CHARLESTON, W.Va. -- When Richard Holmes purchased his St. Albans home two months ago, he didn't expect his monthly payments to double.
Now, because of increasing flood insurance premiums under the 2012 Biggert-Waters Flood Insurance Reform Act, Holmes said he and his family might lose their Riverbend subdivision home before they get the chance to enjoy it.
Homeowners nationwide are experiencing similar problems.
The act, which was attached to the federal transportation bill, was meant to shore up the National Flood Insurance Program because of multiple claims from Hurricane Katrina.
The increase is supposed to reflect the full risk for covering properties. Currently, many flood insurance policies are subsidized, particularly residential policies. In West Virginia, 60 percent of policies are subsidized.
Most people can keep their primary residence's subsidized rate unless they sell their property, let the policy lapse, buy a new policy or their property sustains flood damage.
Starting Jan. 1, people who own a second home in a Special Flood Hazard Area also will see increases amounting to 25 percent annually until the rate reflects true risks.
Beginning this month, properties with subsidized rates that have experienced severe or repeated flooding and owners of businesses or non-residential properties in a Special Flood Hazard Zone will see a 25 percent annual increase until rates reflect true risk.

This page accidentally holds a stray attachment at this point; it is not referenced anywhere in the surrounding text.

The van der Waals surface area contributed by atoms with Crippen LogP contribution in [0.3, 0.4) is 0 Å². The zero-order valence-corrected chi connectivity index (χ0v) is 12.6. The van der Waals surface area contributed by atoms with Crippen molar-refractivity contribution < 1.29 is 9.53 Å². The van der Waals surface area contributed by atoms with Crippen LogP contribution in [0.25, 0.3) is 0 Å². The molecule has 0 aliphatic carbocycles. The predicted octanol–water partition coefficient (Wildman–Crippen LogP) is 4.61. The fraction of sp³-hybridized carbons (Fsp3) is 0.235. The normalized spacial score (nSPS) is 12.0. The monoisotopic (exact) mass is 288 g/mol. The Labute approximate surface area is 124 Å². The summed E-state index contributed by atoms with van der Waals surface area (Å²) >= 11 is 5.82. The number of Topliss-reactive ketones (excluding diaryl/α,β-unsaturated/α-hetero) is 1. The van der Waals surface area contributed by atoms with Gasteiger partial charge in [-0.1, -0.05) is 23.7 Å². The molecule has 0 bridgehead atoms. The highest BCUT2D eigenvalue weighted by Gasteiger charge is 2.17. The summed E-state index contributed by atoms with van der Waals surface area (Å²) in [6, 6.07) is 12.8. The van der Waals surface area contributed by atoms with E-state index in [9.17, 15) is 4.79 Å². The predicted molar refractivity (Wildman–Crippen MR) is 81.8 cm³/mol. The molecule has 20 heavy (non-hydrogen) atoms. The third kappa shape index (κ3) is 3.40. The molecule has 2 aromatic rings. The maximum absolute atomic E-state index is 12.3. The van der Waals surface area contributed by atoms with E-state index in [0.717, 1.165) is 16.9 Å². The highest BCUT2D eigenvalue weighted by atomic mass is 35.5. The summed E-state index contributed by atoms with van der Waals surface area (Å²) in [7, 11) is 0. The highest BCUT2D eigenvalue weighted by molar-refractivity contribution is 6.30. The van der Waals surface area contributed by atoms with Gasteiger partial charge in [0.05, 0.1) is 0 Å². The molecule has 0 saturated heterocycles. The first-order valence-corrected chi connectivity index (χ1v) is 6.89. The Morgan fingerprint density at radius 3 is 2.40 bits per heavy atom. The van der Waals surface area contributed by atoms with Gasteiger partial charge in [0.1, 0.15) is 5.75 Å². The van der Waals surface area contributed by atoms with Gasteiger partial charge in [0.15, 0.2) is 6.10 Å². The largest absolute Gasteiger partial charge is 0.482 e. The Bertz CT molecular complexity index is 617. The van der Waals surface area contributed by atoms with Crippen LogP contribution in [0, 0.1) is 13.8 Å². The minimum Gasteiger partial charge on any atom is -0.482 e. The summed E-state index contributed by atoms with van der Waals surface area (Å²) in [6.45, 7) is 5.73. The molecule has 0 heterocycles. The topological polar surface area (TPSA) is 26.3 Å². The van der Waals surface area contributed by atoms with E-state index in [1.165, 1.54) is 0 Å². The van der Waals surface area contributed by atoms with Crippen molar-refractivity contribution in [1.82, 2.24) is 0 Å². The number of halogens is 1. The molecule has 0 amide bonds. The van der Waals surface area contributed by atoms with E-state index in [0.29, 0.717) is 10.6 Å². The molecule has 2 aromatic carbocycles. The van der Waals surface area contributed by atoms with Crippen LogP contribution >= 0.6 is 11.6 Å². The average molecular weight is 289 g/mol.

Chuck Grishaber, Kanawha County's floodplain manager, said he has received many calls from residents like Holmes. He said although the act went into effect last year, problems have started up more recently.
Holmes, who works as a coal miner in Danville, said he knew his home was in a flood zone when he bought it. However, he said he was told at closing the cost of flood insurance would be $1,470 a year.
That number later went up to $12,000 a year.
Holmes bought the house for $160,000 and his monthly payment doubled.
"I can't afford that. I'm going to have to foreclose," Holmes said. "It's going to ruin my credit; so I probably won't be able to buy another home. And renting, they check your credit. So, I don't know what's going to happen there."
He isn't alone.
Just in his neighborhood, several residents expressed concerns over the increasing costs, though none had experienced an increase quite as dramatic as his.
One of his neighbors said his insurance increased from $1,400 to $1,900 a year and one of the solutions to reduce premiums would be to reduce the house's value and space by filling in the basement. However, the premium would still be high, the neighbor said.
Mary Anne Wilder, who has lived in the neighborhood for about 40 years, said although she isn't in the same position as her neighbors across the street, she is concerned about the current rates and what that might mean if she ever tried to sell the house.